Note: I published this over at GeekMom last week but I thought it was relevant to my writing, so I’m cross-posting it here too. And, btw, if you missed GeekMom’s steampunk week last week, it’s not too late. Go look. Still awesome articles on steampunk books, music, crafts, and even the French side of steampunk.
I first heard “steampunk” used in connection with William Gibson and Bruce Sterling’s The Difference Engine, which was published in 1990.
At the time, I thought adding tech to the Victorian Age was a fascinating idea but I was much more interested in reading space-based science fiction and gave it a pass. I didn’t think much about steampunk until last year, when I started hearing that steampunk, particularly romantic steampunk, was the next big thing.
My response was, “Wait, how can it be the next big thing when it’s over 20 years old?”
Intrigued, I attended a workshop on steampunk at the Romance Writers of America national conference last summer.
At the workshop, I learned that steampunk is all about the gadgets. And the presenters did have the coolest steampunk costumes with a number of gadgets, including steampunk wrist-watches and, of course, goggles.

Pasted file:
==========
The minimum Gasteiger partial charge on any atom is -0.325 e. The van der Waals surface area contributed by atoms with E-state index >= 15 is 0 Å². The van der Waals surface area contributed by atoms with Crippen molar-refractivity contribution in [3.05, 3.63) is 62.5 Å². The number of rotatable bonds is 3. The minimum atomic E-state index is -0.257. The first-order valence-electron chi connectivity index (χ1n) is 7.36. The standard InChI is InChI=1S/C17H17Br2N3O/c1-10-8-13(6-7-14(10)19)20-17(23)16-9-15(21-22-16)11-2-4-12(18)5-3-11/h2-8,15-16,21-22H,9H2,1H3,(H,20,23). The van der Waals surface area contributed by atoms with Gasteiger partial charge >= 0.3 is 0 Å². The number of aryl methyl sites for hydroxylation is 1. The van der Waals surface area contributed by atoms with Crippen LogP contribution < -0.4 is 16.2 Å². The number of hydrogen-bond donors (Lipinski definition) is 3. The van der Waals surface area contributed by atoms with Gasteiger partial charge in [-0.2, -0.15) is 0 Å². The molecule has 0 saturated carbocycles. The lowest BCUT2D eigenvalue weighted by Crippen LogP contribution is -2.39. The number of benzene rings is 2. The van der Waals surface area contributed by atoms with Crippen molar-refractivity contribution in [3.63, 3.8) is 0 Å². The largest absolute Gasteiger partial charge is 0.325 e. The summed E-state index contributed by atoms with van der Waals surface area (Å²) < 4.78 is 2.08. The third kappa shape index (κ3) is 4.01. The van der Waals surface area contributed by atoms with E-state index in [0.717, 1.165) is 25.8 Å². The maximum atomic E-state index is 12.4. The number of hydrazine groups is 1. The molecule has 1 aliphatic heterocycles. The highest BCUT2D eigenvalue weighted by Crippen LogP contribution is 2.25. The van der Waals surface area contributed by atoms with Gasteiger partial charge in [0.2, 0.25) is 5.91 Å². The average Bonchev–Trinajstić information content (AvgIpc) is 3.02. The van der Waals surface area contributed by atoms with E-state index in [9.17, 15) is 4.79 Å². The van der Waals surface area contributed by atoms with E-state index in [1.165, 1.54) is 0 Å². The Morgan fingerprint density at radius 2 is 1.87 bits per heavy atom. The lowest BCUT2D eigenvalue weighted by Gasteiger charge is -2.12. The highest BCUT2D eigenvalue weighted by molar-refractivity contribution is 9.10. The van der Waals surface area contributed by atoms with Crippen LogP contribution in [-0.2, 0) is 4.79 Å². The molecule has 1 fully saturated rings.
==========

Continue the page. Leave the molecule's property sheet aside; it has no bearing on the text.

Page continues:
But still I wasn’t really connecting to the genre. The retro look is very cool but it seemed to me that regular science fiction has plenty of futuristic gadgets. I wasn’t sure what the point was of creating more cumbersome and less efficient gadgets and placing them in the Victorian Age.
Gradually, though, I began to see the appeal. Part of that is due to my love of Lois McMaster Bujold’s Vorkosigan series. The main planet in that series, Barrayar, is a backwards society loosely based on Russian society around the time of the end of the Czars. The contrast between the Barrayaran culture and the ultra-futuristic gadgets that they’d adopted from the rest of the colonized planets was a great way to show that while society may be technically advanced, similar advances in cultures and mindsets take far longer.
And that’s what I find the best part of steampunk. On the one side is a culture that is extremely constrained by rules and on the other side are technological advances that are leaps and bounds ahead of where people are emotionally. It’s a great way to explore the changing role not only of technology but also the class and gender differences of the time period. In some many ways, the Victorian era was at the crossroads of change. Adding technology to it would just accelerate that change, causing as many problems as it solved.
So when my lovely editor, Sarah Hansen of The Wild Rose Press, challenged me a few months ago to write a steampunk story, I was interested but unsure of where to begin.
I started thinking of Arthur Conan Doyle’s The Lost World. That story had Professor Challenger and his gang of intrepid explorers discovering a hidden world where dinosaurs survived. It’s not quite steampunk but Professor George Edward Challenger is certainly a steampunk-style scientist.
Thinking of Doyle naturally led me to Sherlock Holmes. I’m an utter Holmes geek. I devoured the Canon as a teenager. I have both annotated editions. I’ve practically got the stories memorized.